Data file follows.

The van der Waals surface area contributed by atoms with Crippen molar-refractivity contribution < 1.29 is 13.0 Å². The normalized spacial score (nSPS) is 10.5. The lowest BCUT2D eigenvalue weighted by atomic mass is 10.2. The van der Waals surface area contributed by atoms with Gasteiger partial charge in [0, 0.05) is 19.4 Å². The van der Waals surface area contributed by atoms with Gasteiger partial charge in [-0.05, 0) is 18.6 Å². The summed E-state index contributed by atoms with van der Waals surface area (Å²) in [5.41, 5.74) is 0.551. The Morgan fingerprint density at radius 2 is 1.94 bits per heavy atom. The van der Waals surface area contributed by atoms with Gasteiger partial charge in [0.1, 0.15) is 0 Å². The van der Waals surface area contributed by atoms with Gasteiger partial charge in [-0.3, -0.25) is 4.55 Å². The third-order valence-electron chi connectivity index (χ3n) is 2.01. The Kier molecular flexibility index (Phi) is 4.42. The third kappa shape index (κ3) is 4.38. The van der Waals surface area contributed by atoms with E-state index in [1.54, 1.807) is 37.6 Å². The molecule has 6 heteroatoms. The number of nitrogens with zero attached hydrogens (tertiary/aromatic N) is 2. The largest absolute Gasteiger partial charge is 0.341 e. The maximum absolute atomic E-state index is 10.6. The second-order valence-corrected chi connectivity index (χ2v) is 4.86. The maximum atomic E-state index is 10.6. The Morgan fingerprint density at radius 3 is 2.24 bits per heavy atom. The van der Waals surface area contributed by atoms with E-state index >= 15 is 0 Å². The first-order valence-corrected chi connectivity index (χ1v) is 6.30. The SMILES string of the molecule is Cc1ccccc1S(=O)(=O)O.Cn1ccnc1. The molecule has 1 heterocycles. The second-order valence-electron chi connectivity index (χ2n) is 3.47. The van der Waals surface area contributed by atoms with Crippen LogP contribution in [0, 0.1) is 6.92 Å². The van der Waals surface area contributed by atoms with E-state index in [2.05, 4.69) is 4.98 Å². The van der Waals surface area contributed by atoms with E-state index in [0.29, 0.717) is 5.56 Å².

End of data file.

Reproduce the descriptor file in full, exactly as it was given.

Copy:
The van der Waals surface area contributed by atoms with Crippen molar-refractivity contribution < 1.29 is 13.0 Å². The normalized spacial score (nSPS) is 10.5. The lowest BCUT2D eigenvalue weighted by atomic mass is 10.2. The van der Waals surface area contributed by atoms with Gasteiger partial charge in [0, 0.05) is 19.4 Å². The van der Waals surface area contributed by atoms with Gasteiger partial charge in [-0.05, 0) is 18.6 Å². The summed E-state index contributed by atoms with van der Waals surface area (Å²) in [5.41, 5.74) is 0.551. The Morgan fingerprint density at radius 2 is 1.94 bits per heavy atom. The van der Waals surface area contributed by atoms with Gasteiger partial charge in [0.1, 0.15) is 0 Å². The van der Waals surface area contributed by atoms with Gasteiger partial charge in [-0.3, -0.25) is 4.55 Å². The third-order valence-electron chi connectivity index (χ3n) is 2.01. The Kier molecular flexibility index (Phi) is 4.42. The third kappa shape index (κ3) is 4.38. The van der Waals surface area contributed by atoms with E-state index in [1.54, 1.807) is 37.6 Å². The molecule has 6 heteroatoms. The number of nitrogens with zero attached hydrogens (tertiary/aromatic N) is 2. The largest absolute Gasteiger partial charge is 0.341 e. The maximum absolute atomic E-state index is 10.6. The second-order valence-corrected chi connectivity index (χ2v) is 4.86. The maximum atomic E-state index is 10.6. The Morgan fingerprint density at radius 3 is 2.24 bits per heavy atom. The van der Waals surface area contributed by atoms with E-state index >= 15 is 0 Å². The first-order valence-corrected chi connectivity index (χ1v) is 6.30. The SMILES string of the molecule is Cc1ccccc1S(=O)(=O)O.Cn1ccnc1. The molecule has 1 heterocycles. The second-order valence-electron chi connectivity index (χ2n) is 3.47. The van der Waals surface area contributed by atoms with Crippen LogP contribution in [0, 0.1) is 6.92 Å². The van der Waals surface area contributed by atoms with E-state index in [2.05, 4.69) is 4.98 Å². The van der Waals surface area contributed by atoms with E-state index in [0.29, 0.717) is 5.56 Å².